One of the more primitive robber groups are the several genera which now are included in the Leptogastrinae. (See the fine internet key here: Geller-Grimm Key.) We have five genera in this family and I have previously seen the Tipulogaster species. This is confirmed by a specimen examination as the rare (for our state) Psilonyx annulatus. Now known from two counties in Arkansas. It appears it may be much paler in life and more banded appearing than the Leptogaster. They are all slow flying and secretive robbers which resemble damselflies in flight except for those long dangling legs. These robbers glean prey from plants and occasionally take spiders from their webs instead of catching prey on the wing. This species and the Tipulogaster I have seen were in shaded woods with many exposed stems for perching.

One of the true Leptogaster genus. This a very rufus one from the prairie in Franklin county. L. murina. Stayed very low in the grass hovering from stem to blade and stem. Several flying in the same area of about twenty by twenty feet. Nowhere else that day in the open prairie area.

Top shot, same guy.  Note the very green eyes and the very clean thorax. There were no scutellar bristles either and this is a character for several in the Leptogaster genus.

The larger female from Pulaski county. In a flower field near Pinnacle mountain state park.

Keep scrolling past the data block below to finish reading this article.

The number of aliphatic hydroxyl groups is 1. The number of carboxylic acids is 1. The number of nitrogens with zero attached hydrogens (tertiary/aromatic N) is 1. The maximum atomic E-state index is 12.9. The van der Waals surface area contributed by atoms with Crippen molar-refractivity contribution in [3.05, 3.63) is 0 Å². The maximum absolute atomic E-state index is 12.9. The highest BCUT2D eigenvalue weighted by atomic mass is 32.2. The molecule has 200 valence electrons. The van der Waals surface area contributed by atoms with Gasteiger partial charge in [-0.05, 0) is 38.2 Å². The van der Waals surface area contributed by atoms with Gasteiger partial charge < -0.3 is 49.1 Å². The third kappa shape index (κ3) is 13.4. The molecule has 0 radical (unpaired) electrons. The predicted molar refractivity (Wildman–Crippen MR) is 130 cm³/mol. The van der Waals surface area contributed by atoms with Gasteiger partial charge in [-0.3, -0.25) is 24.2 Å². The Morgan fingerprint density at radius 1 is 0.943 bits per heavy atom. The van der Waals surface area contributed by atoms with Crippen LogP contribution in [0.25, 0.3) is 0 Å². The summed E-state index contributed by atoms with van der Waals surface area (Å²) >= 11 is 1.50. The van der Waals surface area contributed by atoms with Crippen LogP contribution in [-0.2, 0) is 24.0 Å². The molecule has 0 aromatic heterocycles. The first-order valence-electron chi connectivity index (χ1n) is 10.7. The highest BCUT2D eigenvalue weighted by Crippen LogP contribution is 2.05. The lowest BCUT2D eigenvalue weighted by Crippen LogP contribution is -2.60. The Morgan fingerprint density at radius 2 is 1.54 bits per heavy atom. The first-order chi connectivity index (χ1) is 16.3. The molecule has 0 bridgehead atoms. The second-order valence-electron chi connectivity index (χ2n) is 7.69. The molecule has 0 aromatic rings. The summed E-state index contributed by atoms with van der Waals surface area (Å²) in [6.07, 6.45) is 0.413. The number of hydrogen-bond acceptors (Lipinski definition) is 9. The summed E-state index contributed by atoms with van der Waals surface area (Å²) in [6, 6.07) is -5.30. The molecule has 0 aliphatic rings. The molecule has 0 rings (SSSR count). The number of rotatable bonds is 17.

Side shot of a species from Ed Gordon woods again. I was looking for the Tipulogaster I have found there and located this female. She is a Psilonyx again. Very strongly patterned abdomen. Compare with the male up top.

Side shot of Norm's pet yard species Leptogaster brevicornis. He has been slowly perfecting the shot. This is a fine one. I think he can stop now.

Lateral of a female from Searcy county that has a spider kill she gleaned. We are working on the species on this one. Norm has a male and from the shots he sent me it appears to be the first state documented Leptogaster flavipes. This species was flying in previously burned woodland with open understory in the Ozarks.

And finally the true Tipulogaster. Note the shellacked look of the thoracic dorsum.  None of the other thin Leptogaster creatures has that feature. Slightly larger than several in the Leptogaster genus and certainly the Beameromyia.